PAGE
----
Although subtle, signs of spring are encouraging


I have had enough of winter, and despite the fact that snow will fall again before anyone reads this, I spent last weekend looking for signs of spring. And although it appears there’s nothing but brown debris in our garden, there are signs of growth around once I took the time to look for it.

I think the birds kicked off my bout of spring fever. Zooming north on I-43 the other day, I spotted a pair of sandhill cranes poking around in a field along the highway. The cranes go south in the autumn, so their appearance was a sure sign to me that I wasn’t alone in deciding the weather should break. There are also red-winged blackbirds flitting among the dried reeds in the roadside ditches. That’s another species that heads south for winter.

Signs of plant renewal aren’t obvious. Sure, there are daffodils popping out of the soil at Port’s public library, but those bulbs are planted right in front of a south-facing wall. That creates a micro-climate not found in most local gardens. I had to poke around our garden beds to find signs of plant life, and what I did find surprised me.

I’d assumed daffodils would be the first thing I’d spot, but only one clump had pushed out of the soil, and I only spotted their tips. If I didn’t know they were daffodils I wouldn’t identify them as such. Since the daffodils were active, I figured the scillia that plagues the front garden would be growing, too, but there’s no sign of any of those bulbs and no crocus or snowdrops were to be found.

 I didn’t spot any new growth on our hellebores, either, and it would be easy to spot since the winter wind has browned what’s supposed to be their evergreen leaves. Instead I discovered lots of daylilies bravely pushing their way out of the soil. Some years almost all of their first foliage has frost damage on the tips, but it doesn’t seem to set them back.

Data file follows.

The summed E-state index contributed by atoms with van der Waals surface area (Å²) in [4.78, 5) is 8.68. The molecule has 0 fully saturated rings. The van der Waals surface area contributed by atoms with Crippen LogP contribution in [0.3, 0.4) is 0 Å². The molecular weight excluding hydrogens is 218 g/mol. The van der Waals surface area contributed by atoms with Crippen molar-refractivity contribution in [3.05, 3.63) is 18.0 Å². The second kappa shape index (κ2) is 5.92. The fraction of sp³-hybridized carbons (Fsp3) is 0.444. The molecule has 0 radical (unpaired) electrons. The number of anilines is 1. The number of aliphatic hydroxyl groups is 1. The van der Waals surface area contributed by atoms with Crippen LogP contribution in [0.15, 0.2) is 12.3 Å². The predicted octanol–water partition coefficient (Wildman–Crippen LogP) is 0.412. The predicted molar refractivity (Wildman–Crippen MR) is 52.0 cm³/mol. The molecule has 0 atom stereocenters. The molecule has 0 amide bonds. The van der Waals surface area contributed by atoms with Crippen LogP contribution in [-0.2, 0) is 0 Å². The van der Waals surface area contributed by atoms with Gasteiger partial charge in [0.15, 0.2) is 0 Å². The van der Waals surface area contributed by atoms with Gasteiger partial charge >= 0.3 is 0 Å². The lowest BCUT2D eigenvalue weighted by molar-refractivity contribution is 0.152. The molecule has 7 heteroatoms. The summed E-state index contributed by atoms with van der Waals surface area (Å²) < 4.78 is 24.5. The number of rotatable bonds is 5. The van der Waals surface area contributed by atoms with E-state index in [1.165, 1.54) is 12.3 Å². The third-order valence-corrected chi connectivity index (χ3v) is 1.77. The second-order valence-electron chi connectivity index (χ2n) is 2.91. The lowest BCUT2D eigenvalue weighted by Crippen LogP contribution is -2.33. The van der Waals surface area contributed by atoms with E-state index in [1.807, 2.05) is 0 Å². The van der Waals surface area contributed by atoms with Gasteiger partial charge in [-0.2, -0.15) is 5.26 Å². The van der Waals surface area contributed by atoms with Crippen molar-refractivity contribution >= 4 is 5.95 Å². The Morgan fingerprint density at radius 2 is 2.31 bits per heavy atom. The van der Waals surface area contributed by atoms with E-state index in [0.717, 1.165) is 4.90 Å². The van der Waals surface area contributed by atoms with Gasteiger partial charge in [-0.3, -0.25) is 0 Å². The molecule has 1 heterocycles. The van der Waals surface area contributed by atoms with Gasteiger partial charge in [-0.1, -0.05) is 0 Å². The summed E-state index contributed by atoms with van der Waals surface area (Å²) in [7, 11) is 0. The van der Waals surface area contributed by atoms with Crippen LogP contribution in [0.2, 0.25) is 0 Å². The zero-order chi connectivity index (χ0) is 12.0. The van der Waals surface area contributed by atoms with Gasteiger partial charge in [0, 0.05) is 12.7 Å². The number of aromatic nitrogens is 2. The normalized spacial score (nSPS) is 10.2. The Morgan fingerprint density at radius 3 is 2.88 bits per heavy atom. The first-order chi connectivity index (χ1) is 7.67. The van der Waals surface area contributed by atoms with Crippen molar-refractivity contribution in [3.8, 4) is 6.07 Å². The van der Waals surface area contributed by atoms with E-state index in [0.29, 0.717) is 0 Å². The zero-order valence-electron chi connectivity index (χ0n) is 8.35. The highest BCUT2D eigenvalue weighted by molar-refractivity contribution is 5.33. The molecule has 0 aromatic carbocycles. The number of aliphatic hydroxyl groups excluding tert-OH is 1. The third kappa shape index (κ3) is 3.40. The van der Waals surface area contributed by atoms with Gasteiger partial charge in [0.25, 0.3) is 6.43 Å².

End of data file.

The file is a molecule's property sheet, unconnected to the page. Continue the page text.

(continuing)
There are fresh green leaves in the piles of dead iris foliage, too. I should have cleaned all of the old growth up in the spring, but the reblooming iris need every day of energy from their autumn foliage if you want a good flower display in the spring. The debris is probably harboring borer eggs, but I’ll clean it up in the coming weeks on a warm day. An application of beneficial nematodes poured on the rhizomes will take care of any borer larvae I miss. 

In sunny spots, the ground cover sedums are greening up, and so are some of the coral bells, especially some of the dark-leafed plants in places sheltered from the wind. I was surprised that none of the plants I saw had been heaved out of the soil — coral bells have shallow roots and winters with repeated warm-ups and freezes can push them right out of the ground. 

The big surprise was the sight of dozens of silvery leaves under the trees. They baffled me for a moment since I don’t associate mountain bluets (Centaurea montana) with early spring. They’re native to European mountain meadows — equipped to surviving late snow and cold — and seemed quite happy among the drifts of leaves. 

It’s not much, but the little signs of life are emotionally encouraging. Years ago I wouldn’t have looked for anything in our garden this early; it’s another sign of larger patterns of change. But right now I’ll happily take the signs of spring since I’m more than ready for winter to disappear.



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Ozaukee Press

Wisconsin’s largest paid circulation community weekly newspaper. Serving Port Washington, Saukville, Grafton, Fredonia, Belgium, as well as Ozaukee County government. Locally owned and printed in Port Washington, Wisconsin.

125 E. Main St.
Port Washington, WI 53074
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